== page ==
The scientist who’s logic leads him to be an atheist can also possess great emotional distress. Thinking with his logical mind first, his emotional response to God is varied and skeptical. Thinking inwardly that God may be real he tests theories and evidence to find notions of him. Finding the worldly evidence can only point to God indirectly, he cannot be logically inconsistent in ignoring other possibilities. Because, in his mind, those possibilities are just as legitimate or more so, he is disinclined to believe in God. God is not “needed” in the world, but the feeling that God is needed in the heart the atheistic scientist cannot escape. For, if God was real, great purpose and meaning and value could be given to man beyond the scope of his imagination. It is a fantastic feeling to think that he could be caught up in a greater purpose that began before there was time, encompassing not just the world, but the entire universe. The intellectual mind, however, will not let this hope tread into the realm of logic. Logic must be cold, calculating, impartial. Some purely logical minds are not aware of this tension within, but for others, it relentlessly troubles the deep recesses of their heart.
A traveler from a strange land passed my way. As he described his home to me, his visage reflected great despair. He spoke of four great walls no longer connected, and all around them, a vast desert in every direction stretched to express no evidence of life for the discerning eye. Inside the walls, the form of a man can be observed laying half in the ground and half out. The bones darkened by the persistent sand provide a vestige of the cruelty the people inflicted upon their king. A hand outstretched remains anchored by the ground held upright as if still beckoning for humanity to enter. The traveler told of a people who abandoned their king even though he provided great things for them. Near the fallen form, a monument stands echoing his words to all. “Come all ye who labor and are heavy laden, and I will give you rest.” The people rose up against him, and invited other great, eloquent men to enter the kingdom. The traveler relates, “The king remained faithful while the magistrates rode slowly on their horses toward the horizon. And yet from the horizon, came others riding swiftly on their horses. And as yet, we are still not free.”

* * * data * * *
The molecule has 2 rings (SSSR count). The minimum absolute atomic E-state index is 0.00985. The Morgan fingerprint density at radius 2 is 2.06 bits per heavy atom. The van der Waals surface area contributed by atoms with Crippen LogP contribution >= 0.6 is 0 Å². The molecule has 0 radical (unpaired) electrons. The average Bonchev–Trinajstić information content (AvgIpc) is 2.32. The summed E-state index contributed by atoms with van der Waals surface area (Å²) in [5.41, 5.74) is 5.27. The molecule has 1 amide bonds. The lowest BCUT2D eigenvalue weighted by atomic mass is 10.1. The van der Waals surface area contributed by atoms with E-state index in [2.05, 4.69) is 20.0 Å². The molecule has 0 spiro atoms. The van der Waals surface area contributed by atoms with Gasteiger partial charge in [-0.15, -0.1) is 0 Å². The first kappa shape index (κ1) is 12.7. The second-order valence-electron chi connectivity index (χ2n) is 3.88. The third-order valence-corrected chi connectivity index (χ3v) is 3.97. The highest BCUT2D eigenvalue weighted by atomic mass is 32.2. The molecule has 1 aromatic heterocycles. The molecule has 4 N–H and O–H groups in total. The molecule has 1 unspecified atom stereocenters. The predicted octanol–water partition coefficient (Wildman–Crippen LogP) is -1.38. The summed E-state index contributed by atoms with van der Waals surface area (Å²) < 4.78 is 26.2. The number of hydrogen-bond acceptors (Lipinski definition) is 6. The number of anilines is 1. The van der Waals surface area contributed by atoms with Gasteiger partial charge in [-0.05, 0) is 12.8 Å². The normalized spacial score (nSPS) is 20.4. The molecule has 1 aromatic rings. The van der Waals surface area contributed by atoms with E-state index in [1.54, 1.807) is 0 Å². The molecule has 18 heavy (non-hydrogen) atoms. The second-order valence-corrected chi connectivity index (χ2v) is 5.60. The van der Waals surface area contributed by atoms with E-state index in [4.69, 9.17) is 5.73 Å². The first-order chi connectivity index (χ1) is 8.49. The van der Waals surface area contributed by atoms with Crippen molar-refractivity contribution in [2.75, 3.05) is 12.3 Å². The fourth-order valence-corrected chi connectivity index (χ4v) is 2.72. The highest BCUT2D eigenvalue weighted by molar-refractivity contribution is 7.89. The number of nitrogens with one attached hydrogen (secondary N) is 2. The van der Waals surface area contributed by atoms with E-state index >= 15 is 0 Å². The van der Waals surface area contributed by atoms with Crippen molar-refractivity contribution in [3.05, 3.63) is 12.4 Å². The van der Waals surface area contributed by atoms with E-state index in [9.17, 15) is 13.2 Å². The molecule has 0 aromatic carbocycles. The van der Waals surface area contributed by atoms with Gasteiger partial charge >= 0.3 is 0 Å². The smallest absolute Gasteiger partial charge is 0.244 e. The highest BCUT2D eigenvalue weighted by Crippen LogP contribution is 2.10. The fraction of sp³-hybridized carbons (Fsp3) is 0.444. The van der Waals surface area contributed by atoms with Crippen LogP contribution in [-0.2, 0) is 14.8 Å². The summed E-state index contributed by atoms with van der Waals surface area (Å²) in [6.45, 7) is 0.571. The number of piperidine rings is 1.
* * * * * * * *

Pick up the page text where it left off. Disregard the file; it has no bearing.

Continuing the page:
I fear that as humanity trades a reasonable God for men of reason, no real freedom will be gained.
I was told by another atheist that without belief, man cannot aspire to greater understanding and a means of exploring the social and physical universe. I agree with this statement. If all we did was observe, what good would it do us? Man, by nature, comes to conclusions or beliefs. The evolutionist believes in evolution and fits the observed facts into his beliefs. The Christian fits the observed facts into his beliefs as well, but the Christian is condemned for it.
You chide the Christian for having an immovable belief. They believe in God no matter what evidence is presented to them. “At least we,” you say, “change what we believe based on new evidence obtained.” The evolutionist is proud of this change, assuming it is a step towards the more accurate. However, in this statement, you are admitting to believing in errors. You believe in error till a more accurate error comes around. You can’t be sure that what you’re believing is real. It’s just the best that you can do at the moment, till something disproves it. But in the disproving, there is still the thought that this fact may be disproved as well. At least the Christian is not unstable in his beliefs.